Fenugreek and Testosterone: The Seeds Increase Testosterone but they Work via Inhibiting DHT
Fenugreek (Trigonella foenum-graecum) is a plant which seeds are commonly used as a spice in Indian cuisine.
And it’s not that big of a surprise that about 80% of the Fenugreek on the market comes from India, the home of Ayurveda.
Recently however, fenugreek powders and extracts have made their way to the shelves of bodybuilding supplement stores, which was only a matter of time as few recent studies had shown that the seeds of the plant were able to increase testosterone levels, strength output, and even growth hormone levels.
What more could you ask for right?
What are the Fenugreek Testosterone Benefits?
I have to admit that I was pretty pumped up when I heard of all the possible fenugreek benefits for men, and that it has the ability to increase strength output in human trials.
…And I was even more interested in the compound when this rat study found out that it might also have a mechanism of action that elevates growth hormone levels.
So I jumped into the hyped up fenugreek bandwagon and ended up buying some pure fenugreek powder.
However I still have more than half of the powder bag left, and I’m not going to use it anymore.
What? Why not? I thought it increased testosterone levels?
Answer: It does increase testosterone levels (very marginally). However it seems to work via inhibiting the conversion from testosterone to dihydrotestosterone (DHT), which is a more potent androgen that has 3-10 times the strength of testosterone.
In other words, it seems to block the 5-alpha reductase enzyme, which converts testosterone into DHT.
And while some men see this as a positive quality (DHT is blamed for hair loss), I really don’t want to lower my DHT levels…
DHT is 3-10 times as strong as testosterone is, and most medical experts believe that it’s the principal androgen behind the development of genitals, male sexual function, body hair, beard growth, and muscle growth.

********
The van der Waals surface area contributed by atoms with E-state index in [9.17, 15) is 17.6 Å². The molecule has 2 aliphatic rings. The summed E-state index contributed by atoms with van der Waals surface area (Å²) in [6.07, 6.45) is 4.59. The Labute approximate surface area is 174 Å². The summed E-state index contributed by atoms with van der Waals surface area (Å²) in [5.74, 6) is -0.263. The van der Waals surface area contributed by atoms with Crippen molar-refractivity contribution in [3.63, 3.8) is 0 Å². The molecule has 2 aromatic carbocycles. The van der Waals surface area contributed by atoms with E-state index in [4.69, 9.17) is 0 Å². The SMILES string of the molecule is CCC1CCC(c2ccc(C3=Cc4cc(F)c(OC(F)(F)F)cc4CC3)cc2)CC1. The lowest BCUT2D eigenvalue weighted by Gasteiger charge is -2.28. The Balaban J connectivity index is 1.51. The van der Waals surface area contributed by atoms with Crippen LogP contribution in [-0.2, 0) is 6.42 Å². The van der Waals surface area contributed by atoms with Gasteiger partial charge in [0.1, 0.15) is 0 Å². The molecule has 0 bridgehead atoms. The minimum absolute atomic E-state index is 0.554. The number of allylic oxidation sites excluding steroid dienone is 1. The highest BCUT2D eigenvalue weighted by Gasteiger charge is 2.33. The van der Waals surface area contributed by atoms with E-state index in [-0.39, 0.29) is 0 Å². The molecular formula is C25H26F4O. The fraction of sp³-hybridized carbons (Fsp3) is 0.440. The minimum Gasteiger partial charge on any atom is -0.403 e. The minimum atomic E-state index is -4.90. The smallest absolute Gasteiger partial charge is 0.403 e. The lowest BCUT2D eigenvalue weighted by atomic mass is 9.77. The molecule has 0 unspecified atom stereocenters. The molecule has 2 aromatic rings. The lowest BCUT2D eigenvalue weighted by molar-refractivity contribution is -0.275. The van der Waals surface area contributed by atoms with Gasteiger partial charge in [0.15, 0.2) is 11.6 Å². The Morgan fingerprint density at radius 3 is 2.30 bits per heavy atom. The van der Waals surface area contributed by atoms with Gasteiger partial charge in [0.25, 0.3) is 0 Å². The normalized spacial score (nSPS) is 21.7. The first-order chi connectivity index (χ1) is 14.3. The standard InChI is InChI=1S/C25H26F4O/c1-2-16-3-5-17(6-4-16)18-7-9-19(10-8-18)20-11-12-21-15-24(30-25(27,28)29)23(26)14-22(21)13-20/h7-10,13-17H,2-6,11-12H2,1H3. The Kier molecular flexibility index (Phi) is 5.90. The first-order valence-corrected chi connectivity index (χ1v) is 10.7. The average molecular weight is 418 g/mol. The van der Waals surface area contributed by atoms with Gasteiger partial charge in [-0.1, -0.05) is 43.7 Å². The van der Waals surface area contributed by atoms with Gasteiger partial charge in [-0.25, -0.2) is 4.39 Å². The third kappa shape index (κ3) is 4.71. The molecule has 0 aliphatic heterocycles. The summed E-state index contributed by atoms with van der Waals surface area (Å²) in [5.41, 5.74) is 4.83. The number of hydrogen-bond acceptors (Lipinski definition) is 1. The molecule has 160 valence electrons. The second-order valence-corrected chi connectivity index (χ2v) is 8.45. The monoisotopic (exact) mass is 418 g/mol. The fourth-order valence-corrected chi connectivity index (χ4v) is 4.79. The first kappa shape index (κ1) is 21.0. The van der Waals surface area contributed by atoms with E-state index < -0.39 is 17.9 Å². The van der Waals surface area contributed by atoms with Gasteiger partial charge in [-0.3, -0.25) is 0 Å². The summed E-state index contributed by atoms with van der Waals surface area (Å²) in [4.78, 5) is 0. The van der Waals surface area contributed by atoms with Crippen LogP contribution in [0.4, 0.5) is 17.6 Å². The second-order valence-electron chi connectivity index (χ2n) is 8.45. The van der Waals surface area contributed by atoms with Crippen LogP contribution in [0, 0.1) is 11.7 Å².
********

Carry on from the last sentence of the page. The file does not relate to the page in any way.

Actually most of the benefits of testosterone come from the fact that high testosterone often leads to high DHT levels, as there wouldn’t be any DHT without T.
And that’s the problem I have with fenugreek. A benefit of fenugreek is that it does increase serum testosterone levels, but only because the testosterone can’t convert into DHT. And that’s really not how I want to increase my natural testosterone levels.
Thus, why I’ve stopped the use of fenugreek completely.
Conclusion on Fenugreek
Even though fenugreek is still hyped up in the bodybuilding world, I no longer use it (even though I mistakenly ended up buying a bunch of it, before finding out the actual mechanism of action on its purported testosterone boost).
I simply don’t want to increase my testosterone levels via blocking its conversion to DHT. I want to do it by stimulating the natural production of testosterone, which then stimulates the natural production of DHT.
Bottom line on Fenugreek and Testosterone:
To get the maximum benefits out of your natural testosterone, you should make sure that the androgen naturally converts into dihydrotestosterone (a more potent form). Fenugreek works by inhibiting this conversion, which leaves more testosterone to your blood serum as it can’t convert. And that’s not a good thing. You want to increase that DHT, not the other way around.
Latest posts by Ali Kuoppala (see all)
- Bulbine Natalensis and Testosterone: May Raise T-Levels but has Similar Toxicity Side Effects as Many Oral PEDs - 01/03/2017
- Holy Basil and Testosterone: Tulsi is Praised as a T-Booster, but How Effective is it Really? - 24/02/2017
- Reishi and Testosterone: The Potent Antiandrogenic Effects of Ganoderma Lucidum Mushroom - 22/02/2017